Fruits of our labor

One can learn a lot about life in a packing shed.

I was educated within the suffocating tin walls of Bodine Produce in Glendale, Ariz. Every summer, I would load trucks or railroad cars with boxes of cantaloupes and other melons. It was like a graduate school of life, and I attended classes in illegal immigration, methamphetamine use, fighting, the Okie migration, drinking, prostitution (I only observed) and brutal bosses. But much more importantly, I was introduced to the uncaring world of extremely hard, physical labor.

Middle- and lower-class whites would compete with Mexican-Americans and illegal aliens to get these summer jobs in the 110-degree-plus heat. The melon season was two months long, with 12-hour days, six days a week, so there was no time to spend the money that later would pay for tuition and books. And if you drove yourself and your crew, you could make much more than burger flippers, because you were paid by the box.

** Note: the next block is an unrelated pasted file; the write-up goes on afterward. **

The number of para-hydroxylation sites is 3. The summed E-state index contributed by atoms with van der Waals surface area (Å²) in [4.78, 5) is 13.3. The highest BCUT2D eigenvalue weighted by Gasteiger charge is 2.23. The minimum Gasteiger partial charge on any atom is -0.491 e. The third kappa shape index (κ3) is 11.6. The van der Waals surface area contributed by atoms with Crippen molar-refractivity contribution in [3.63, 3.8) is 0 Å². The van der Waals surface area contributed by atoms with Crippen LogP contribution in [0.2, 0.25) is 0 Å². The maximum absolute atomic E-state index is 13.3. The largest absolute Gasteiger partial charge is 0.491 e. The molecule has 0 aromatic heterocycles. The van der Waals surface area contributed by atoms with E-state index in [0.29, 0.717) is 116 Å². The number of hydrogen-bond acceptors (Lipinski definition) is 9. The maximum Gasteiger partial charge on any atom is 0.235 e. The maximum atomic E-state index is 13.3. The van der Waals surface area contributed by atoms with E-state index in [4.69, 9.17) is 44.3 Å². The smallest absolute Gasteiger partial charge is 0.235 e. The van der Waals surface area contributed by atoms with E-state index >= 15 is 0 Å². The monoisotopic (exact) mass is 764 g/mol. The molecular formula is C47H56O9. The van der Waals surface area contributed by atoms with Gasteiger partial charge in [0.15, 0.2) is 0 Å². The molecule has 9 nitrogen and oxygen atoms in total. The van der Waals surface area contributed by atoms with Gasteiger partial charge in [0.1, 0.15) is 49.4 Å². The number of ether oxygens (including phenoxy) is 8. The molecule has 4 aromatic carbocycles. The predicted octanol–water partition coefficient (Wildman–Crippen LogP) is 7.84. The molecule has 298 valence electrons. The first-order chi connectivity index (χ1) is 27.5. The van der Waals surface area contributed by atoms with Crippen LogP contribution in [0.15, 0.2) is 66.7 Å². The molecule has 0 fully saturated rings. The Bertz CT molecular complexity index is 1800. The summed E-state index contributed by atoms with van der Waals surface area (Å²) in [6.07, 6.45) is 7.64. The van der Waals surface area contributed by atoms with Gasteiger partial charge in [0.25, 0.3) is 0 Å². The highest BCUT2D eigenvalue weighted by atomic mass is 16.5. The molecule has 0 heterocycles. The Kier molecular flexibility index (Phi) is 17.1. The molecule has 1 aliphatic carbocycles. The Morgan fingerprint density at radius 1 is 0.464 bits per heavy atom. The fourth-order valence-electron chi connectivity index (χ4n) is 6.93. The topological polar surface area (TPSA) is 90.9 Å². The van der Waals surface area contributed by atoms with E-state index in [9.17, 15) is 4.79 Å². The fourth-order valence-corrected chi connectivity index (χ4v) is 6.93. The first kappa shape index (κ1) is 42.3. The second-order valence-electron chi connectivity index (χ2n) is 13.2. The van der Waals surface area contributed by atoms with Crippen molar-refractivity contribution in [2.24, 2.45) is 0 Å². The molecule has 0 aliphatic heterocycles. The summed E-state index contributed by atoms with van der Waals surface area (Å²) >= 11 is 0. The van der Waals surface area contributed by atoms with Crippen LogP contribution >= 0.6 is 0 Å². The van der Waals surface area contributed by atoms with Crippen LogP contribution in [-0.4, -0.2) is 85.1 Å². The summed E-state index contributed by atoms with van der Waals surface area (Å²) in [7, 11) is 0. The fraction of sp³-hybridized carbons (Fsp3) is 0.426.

The packers were at the top of the pecking order. They could make $600 a week by quickly stuffing a certain number of melons into a wooden crate. Forearms of steel on those guys. These were older men, mostly from Oklahoma, who started young during the Depression. Many would have half-pints of whiskey in their back pockets, mostly to ease the pain. And a painful, dangerous existence it is for those who produce the produce and fruits that you consume (see “The salads of wrath”).

Many of the middle-aged Latino truck loaders already had arthritis from lifting 20-pound crates all day and then working in the refrigerated cars at night. And these were the primo jobs, ones the fieldworkers, the real laborers, would fight over and sometimes pay to get. After spending sweltering, sweaty months with them in the sheds, it was all the motivation I needed to go to a real school.